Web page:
Like here (Orthodoxy in green):
(http://upload.wikimedia.org/wikipedia/commons/1/14/Religions_in_Poland_1573.PNG)
(http://upload.wikimedia.org/wikipedia/commons/1/10/Religions_in_Poland_1750.PNG)
Title: Re: Is it necessary upon reception into the Orthodox Church to renounce the errors of Rome?
Post by: stanley123 on June 29, 2011, 05:26:09 PM
Are people who commit murder who don't believe that committing murder is a sin, or theft or adultery who don't believe that they are sins, committing mortal sin by doing it?   This is one of the most absurd teachings of the RC that should have people fleeing to Orthodoxy (until, of course, after having encountered our non-absurd teachings, are then scandalized by Orthodoxy's modern disorganized chaos in organization& administration, in which half of them go back to Rome).
Obviously there are some sins that nearly everyone would be accountable for because they are written in the heart of every man. Murder would be one of these things that nearly everyone would be culpable for because nearly everyone's conscience, regardless of how poorly formed, would be able to tell them that murder is wrong. It's the less well-known and well understood sins that not everyone is culpable for (or as culpable for) such as contraception.
I don;t see how that would be possible. Catholics have a serious obligation to inform themselves of right and wrong and since the Pope has issued an encyclical Humanae Vitae, any ignorance in this matter would itself be a sin, would it not?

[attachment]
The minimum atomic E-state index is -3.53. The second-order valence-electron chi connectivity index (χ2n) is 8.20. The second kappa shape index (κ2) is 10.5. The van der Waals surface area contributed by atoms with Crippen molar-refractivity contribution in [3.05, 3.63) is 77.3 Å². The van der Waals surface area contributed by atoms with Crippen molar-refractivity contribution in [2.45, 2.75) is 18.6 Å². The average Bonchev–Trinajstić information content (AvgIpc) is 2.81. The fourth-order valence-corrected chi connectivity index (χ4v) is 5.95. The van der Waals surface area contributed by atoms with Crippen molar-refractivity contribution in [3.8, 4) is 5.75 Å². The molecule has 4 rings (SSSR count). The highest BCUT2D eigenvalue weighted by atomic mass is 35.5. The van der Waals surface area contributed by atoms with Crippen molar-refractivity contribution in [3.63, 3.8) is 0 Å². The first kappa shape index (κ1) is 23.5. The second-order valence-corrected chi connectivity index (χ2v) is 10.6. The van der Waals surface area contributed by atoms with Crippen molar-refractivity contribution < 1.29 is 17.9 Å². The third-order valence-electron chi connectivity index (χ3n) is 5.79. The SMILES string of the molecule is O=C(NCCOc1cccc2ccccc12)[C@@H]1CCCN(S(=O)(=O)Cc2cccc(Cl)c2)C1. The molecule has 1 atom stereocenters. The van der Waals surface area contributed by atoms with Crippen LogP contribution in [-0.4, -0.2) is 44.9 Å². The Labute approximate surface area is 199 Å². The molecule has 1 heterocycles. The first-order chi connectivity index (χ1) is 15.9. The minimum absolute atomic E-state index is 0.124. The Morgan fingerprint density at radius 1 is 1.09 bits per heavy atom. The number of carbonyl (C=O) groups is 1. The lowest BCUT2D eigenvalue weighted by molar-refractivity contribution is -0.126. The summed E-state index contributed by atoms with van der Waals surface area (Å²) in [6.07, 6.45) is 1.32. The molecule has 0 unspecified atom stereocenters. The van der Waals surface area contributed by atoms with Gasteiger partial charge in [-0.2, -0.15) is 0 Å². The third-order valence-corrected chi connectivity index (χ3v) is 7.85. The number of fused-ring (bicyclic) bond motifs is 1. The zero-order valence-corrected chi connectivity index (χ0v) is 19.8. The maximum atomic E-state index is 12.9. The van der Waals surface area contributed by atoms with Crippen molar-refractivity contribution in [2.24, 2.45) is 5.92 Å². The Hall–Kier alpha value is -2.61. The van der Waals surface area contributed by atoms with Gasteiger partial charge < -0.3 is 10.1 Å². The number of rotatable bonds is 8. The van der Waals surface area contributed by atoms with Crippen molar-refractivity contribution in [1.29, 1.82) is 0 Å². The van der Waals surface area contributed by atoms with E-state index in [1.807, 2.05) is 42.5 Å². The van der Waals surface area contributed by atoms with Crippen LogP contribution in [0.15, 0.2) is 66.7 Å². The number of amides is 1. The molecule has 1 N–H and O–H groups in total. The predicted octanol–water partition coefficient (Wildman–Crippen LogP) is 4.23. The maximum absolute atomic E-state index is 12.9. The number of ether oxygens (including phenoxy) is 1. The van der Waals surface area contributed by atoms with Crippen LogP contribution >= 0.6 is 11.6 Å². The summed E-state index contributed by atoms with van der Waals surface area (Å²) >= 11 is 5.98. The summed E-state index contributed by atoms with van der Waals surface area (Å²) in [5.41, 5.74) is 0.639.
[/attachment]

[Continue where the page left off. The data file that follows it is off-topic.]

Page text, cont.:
I don't see how ignorance could be a sin.
I don;t see how a Catholic could be ignorant of the teaching on ABC. Anyway, if a person refuses to listen to the truth, then he would be guilty because we have a serious obligation to inform ourselves of what is right and what is wrong. Failure to fulfill that obligation is itself a moral fault. 
Title: Re: Is it necessary upon reception into the Orthodox Church to renounce the errors of Rome?
Post by: stanley123 on June 29, 2011, 05:29:49 PM
Are people who commit murder who don't believe that committing murder is a sin, or theft or adultery who don't believe that they are sins, committing mortal sin by doing it?   This is one of the most absurd teachings of the RC that should have people fleeing to Orthodoxy (until, of course, after having encountered our non-absurd teachings, are then scandalized by Orthodoxy's modern disorganized chaos in organization& administration, in which half of them go back to Rome).
Obviously there are some sins that nearly everyone would be accountable for because they are written in the heart of every man. Murder would be one of these things that nearly everyone would be culpable for because nearly everyone's conscience, regardless of how poorly formed, would be able to tell them that murder is wrong. It's the less well-known and well understood sins that not everyone is culpable for (or as culpable for) such as contraception.